Nerdy Di2 Battery question

Discuss light weight issues concerning road bikes & parts.
TheRich
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Re: Nerdy Di2 Battery question

Post by TheRich »

Calnago wrote:
Fri Oct 11, 2019 11:44 am
cyclespeed wrote:I think it's clear that the FD uses more than the RD, but how much more...?

Like if there's some flat between 2 uphills, is it better to shift down 3 on the cassette or just move up on the front? These questions keep me awake at night!!
You’d sleep like a baby with a mechanical drive train Image.
I wonder how many times I can plug in my Di2 in the amount of time it takes to change cables.

Butcher
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Re: Nerdy Di2 Battery question

Post by Butcher »

Yeah, it's a nerdy question for certain.

It will never happen if you maintain your bike. A dead battery will happen as often as a broken shift cable on a properly maintained machine.

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Calnago
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Re: Nerdy Di2 Battery question

Post by Calnago »

TheRich wrote:
Calnago wrote:
Fri Oct 11, 2019 11:44 am
cyclespeed wrote:I think it's clear that the FD uses more than the RD, but how much more...?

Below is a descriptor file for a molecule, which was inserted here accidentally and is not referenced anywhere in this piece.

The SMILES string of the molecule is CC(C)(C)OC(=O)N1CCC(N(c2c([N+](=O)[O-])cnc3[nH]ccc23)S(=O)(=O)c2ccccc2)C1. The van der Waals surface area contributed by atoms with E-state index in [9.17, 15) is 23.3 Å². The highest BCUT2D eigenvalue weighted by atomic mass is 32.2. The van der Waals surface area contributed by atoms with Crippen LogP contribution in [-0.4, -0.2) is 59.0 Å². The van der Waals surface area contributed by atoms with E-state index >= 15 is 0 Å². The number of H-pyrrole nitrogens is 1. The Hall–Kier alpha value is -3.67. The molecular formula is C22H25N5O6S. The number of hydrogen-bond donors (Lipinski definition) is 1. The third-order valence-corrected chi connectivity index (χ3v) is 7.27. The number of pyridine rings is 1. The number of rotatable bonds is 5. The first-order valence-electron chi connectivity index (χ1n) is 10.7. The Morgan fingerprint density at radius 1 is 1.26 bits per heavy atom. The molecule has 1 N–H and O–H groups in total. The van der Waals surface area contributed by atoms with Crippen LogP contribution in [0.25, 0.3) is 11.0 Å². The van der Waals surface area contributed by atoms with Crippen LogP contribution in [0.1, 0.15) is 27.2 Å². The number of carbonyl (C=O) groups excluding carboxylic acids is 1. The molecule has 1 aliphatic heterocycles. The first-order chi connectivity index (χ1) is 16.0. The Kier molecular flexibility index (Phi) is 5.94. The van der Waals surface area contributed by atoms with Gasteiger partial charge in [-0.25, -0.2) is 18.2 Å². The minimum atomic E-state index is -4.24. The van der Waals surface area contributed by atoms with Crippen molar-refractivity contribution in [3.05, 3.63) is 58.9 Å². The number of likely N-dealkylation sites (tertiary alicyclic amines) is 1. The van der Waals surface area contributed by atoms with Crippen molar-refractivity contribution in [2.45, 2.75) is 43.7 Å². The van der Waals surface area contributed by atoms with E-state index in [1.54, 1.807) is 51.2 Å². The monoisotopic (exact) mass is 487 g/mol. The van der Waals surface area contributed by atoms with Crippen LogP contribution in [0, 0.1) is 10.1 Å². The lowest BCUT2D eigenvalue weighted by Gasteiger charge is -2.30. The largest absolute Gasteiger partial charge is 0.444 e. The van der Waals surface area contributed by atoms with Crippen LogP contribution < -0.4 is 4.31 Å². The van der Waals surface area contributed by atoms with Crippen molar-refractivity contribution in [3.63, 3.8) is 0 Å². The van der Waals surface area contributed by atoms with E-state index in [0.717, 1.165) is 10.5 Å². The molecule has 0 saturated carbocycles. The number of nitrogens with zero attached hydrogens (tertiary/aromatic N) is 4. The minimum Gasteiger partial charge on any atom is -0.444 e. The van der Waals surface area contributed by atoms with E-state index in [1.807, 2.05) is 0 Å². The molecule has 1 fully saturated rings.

Like if there's some flat between 2 uphills, is it better to shift down 3 on the cassette or just move up on the front? These questions keep me awake at night!!
You’d sleep like a baby with a mechanical drive train Image.
I wonder how many times I can plug in my Di2 in the amount of time it takes to change cables.
That’s not even a remotely relevant analogy I’m afraid. In fact, there is no analogy in the mechanical drive train world that could be compared to charging a battery. Charging is an extra step that is specific to electric drive trains only. Perhaps a more appropriate analogy to changing cables out might be changing a battery out. You’d likely have to remove the BB, disconnect it from the junction box, within there somewhere, fish a few wires around, reconnect them, etc. I’ve got bikes that have gone for years with the same set of cables. And work perfectly. And if I didn’t touch the bike for twenty years, I could come back to it some day, put some air into the tires and ride off. Imagine fastforwarding some years with a battery that’s been sitting idle for that long. Then try to find a replacement for it.
Anyway, it was just a humorous, yet relevant comment to @Cyclespeed’s equally funny comment about how it keeps him awake at night. I’m sure he really doesn’t lose that much sleep over it. You shouldn’t either.
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spdntrxi
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Re: Nerdy Di2 Battery question

Post by spdntrxi »

hate to break it too you... you want an extra step with mechanical ...cable stretch. Yes same set of cables, but it does happen. If you think charging a battery is such a huge ordeal, you must hate putting gas in your car. :beerchug:

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Calnago
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Nerdy Di2 Battery question

Post by Calnago »